“A captured German cannon was gifted to the city [of Asheville] by returning soldiers at the end of World War I. At first, residents couldn’t agree on where to display the weapon. For a time it was unceremoniously stashed in the rear of the former courthouse yard before veterans won approval to move it to Pack Square in front of the Vance Monument.
“The cannon remained there for nearly three decades before mysteriously vanishing — not once, but twice. The final disappearance was reported in the Asheville Times on Oct. 29, 1942. No one, the paper noted, claimed responsibility. But a note (supposedly written by the cannon) was found at the Pack Square site. ‘There is another World War on, fellow citizens,’ the cannon proclaimed, ‘and this time I am on your side. I am made of iron and steel and Uncle Sam needs me.’ ”
— From “Local historians uncover Asheville’s hidden past” by Thomas Calder in Mountain Xpress (July 24, 2019)
The cannon story, attributed to retired head librarian Laura Gaskin, is among those compiled by Zoe Rhine in “Hidden History of Asheville.”
“Officials said it was the first time a president had come to [the West Jefferson] area, best known for Christmas trees, crafts and musicians like Doc Watson, who lives in nearby Deep Gap.
“Many of the people attending the event had fought a generation ago to stop a hydroelectric dam project that would have flooded 40,000 acres in northwest North Carolina. In the early 1960s, Appalachian Power Co. of Roanoke, Va., proposed damming the New River’s South Fork, flooding more than 40,000 acres. President Ford settled the dispute in 1976 when he named a 26-mile stretch of the South Fork a National Scenic River….”
— Associated Press
President Clinton, taking a break from the Monica Lewinsky tumult, went on at some length in designating the New as one of the first 14 American Heritage Rivers.
And of course Hugh Morton was there.
The attention rightly heaped upon David Zucchino’s “Wilmington’s Lie: The Murderous Coup Of 1898 And The Rise Of White Supremacy” reminded me of this Miscellany post from seven years ago. (Sorry the eBay image of the printing-press fragment being auctioned hasn’t survived.)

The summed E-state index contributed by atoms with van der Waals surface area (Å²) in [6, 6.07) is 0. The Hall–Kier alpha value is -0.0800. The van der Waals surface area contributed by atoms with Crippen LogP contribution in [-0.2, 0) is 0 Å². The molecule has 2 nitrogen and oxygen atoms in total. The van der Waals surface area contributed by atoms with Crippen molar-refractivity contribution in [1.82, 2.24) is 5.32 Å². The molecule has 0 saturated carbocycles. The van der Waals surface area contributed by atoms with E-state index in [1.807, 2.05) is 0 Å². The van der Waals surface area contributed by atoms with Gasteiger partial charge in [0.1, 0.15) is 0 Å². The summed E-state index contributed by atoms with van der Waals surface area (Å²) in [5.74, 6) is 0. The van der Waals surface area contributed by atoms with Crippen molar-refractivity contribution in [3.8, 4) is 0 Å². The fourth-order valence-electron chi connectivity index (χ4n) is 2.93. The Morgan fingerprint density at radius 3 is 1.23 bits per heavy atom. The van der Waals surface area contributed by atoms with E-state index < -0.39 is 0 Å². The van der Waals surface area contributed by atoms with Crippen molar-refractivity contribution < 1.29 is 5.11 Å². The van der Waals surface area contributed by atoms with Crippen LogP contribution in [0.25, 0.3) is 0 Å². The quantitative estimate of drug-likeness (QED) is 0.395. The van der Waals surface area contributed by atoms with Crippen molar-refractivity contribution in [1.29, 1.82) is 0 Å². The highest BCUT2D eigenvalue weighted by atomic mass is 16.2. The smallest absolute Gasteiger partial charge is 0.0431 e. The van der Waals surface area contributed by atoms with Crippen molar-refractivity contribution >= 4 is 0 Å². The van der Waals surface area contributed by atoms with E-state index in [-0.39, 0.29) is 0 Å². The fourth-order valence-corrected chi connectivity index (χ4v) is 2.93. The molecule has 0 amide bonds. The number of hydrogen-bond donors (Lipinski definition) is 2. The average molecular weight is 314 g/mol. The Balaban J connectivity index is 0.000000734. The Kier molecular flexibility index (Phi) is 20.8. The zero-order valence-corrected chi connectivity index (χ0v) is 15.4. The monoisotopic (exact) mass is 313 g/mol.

I’ve seen a lot of remarkable North Caroliniana on eBay but nothing as breathtaking as this supposed artifact, inscribed “destroyed by the white citizens of Wilmington,” offered by a dealer in Oreland, Pa.
Here’s a reaction from historian Tim Tyson, who has written extensively about the black-owned Daily Record’s role in the nation’s only coup d’etat: “If it is the real thing, I sure would like to have it myself… I don’t know what it might be ‘worth,’ but I think it belongs well south of Pennsylvania!”
Anyone care to speculate on the initials, which seem to be “J.H.T.J.”?
By 1973 the Surgeon General’s report had sent North Carolina’s tobacco industry into steady decline, but you couldn’t tell it from this enthusiastic schedule poster for “the market that sells itself.”
WMPM’s call letters once stood for World’s Most Progressive Market.
Louis Harrell was a J.P. Stevens millhand in Roanoke Rapids. In 1978, not long after this photo was taken, he died of byssinosis, a condition caused by cotton dust and commonly known as brown lung.
A similar photo of Harrell appeared on an OSHA brochure issued during the Carter administration but recalled under Reagan as biased toward labor.
Also in the collection: two other anti-Stevens pinbacks.
This apron was likely intended for use on a Winston-Salem street corner, but it’s way too clean to have seen much action.
Frank Tursi, author of “Winston-Salem: A History,” doesn’t recall seeing one during his 23 years at the Journal but suggests they might also have been worn in the composing room.